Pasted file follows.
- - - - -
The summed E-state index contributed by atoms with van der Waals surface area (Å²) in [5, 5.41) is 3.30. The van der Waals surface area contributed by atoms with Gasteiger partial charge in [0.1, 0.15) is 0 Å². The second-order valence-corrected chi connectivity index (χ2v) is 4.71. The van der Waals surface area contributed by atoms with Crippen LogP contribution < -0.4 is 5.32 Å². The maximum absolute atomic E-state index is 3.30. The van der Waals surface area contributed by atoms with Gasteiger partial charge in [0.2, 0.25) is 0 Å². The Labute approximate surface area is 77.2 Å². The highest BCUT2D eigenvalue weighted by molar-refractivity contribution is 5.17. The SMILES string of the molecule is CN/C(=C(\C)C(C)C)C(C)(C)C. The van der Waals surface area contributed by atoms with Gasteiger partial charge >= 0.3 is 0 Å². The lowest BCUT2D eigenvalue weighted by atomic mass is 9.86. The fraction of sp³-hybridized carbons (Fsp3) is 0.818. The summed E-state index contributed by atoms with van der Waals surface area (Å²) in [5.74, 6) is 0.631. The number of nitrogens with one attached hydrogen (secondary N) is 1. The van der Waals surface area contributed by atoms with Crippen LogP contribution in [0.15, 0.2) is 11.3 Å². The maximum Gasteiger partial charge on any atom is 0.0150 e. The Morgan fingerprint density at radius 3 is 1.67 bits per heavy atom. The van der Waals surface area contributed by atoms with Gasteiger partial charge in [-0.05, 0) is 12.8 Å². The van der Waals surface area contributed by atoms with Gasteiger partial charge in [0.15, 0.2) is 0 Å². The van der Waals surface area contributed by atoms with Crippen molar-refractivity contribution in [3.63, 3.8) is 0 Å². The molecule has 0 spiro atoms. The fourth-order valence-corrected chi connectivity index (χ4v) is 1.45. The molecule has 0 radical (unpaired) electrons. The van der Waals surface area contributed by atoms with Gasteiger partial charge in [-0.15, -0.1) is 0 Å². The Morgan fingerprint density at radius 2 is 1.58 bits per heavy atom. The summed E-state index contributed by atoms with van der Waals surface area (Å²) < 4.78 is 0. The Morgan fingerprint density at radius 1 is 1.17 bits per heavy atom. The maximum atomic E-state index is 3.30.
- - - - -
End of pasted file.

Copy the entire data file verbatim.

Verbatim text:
The summed E-state index contributed by atoms with van der Waals surface area (Å²) in [5, 5.41) is 3.30. The van der Waals surface area contributed by atoms with Gasteiger partial charge in [0.1, 0.15) is 0 Å². The second-order valence-corrected chi connectivity index (χ2v) is 4.71. The van der Waals surface area contributed by atoms with Crippen LogP contribution < -0.4 is 5.32 Å². The maximum absolute atomic E-state index is 3.30. The van der Waals surface area contributed by atoms with Gasteiger partial charge in [0.2, 0.25) is 0 Å². The Labute approximate surface area is 77.2 Å². The highest BCUT2D eigenvalue weighted by molar-refractivity contribution is 5.17. The SMILES string of the molecule is CN/C(=C(\C)C(C)C)C(C)(C)C. The van der Waals surface area contributed by atoms with Gasteiger partial charge >= 0.3 is 0 Å². The lowest BCUT2D eigenvalue weighted by atomic mass is 9.86. The fraction of sp³-hybridized carbons (Fsp3) is 0.818. The summed E-state index contributed by atoms with van der Waals surface area (Å²) in [5.74, 6) is 0.631. The number of nitrogens with one attached hydrogen (secondary N) is 1. The van der Waals surface area contributed by atoms with Crippen LogP contribution in [0.15, 0.2) is 11.3 Å². The maximum Gasteiger partial charge on any atom is 0.0150 e. The Morgan fingerprint density at radius 3 is 1.67 bits per heavy atom. The van der Waals surface area contributed by atoms with Gasteiger partial charge in [-0.05, 0) is 12.8 Å². The van der Waals surface area contributed by atoms with Gasteiger partial charge in [0.15, 0.2) is 0 Å². The van der Waals surface area contributed by atoms with Crippen molar-refractivity contribution in [3.63, 3.8) is 0 Å². The molecule has 0 spiro atoms. The fourth-order valence-corrected chi connectivity index (χ4v) is 1.45. The molecule has 0 radical (unpaired) electrons. The van der Waals surface area contributed by atoms with Gasteiger partial charge in [-0.15, -0.1) is 0 Å². The Morgan fingerprint density at radius 2 is 1.58 bits per heavy atom. The summed E-state index contributed by atoms with van der Waals surface area (Å²) < 4.78 is 0. The Morgan fingerprint density at radius 1 is 1.17 bits per heavy atom. The maximum atomic E-state index is 3.30.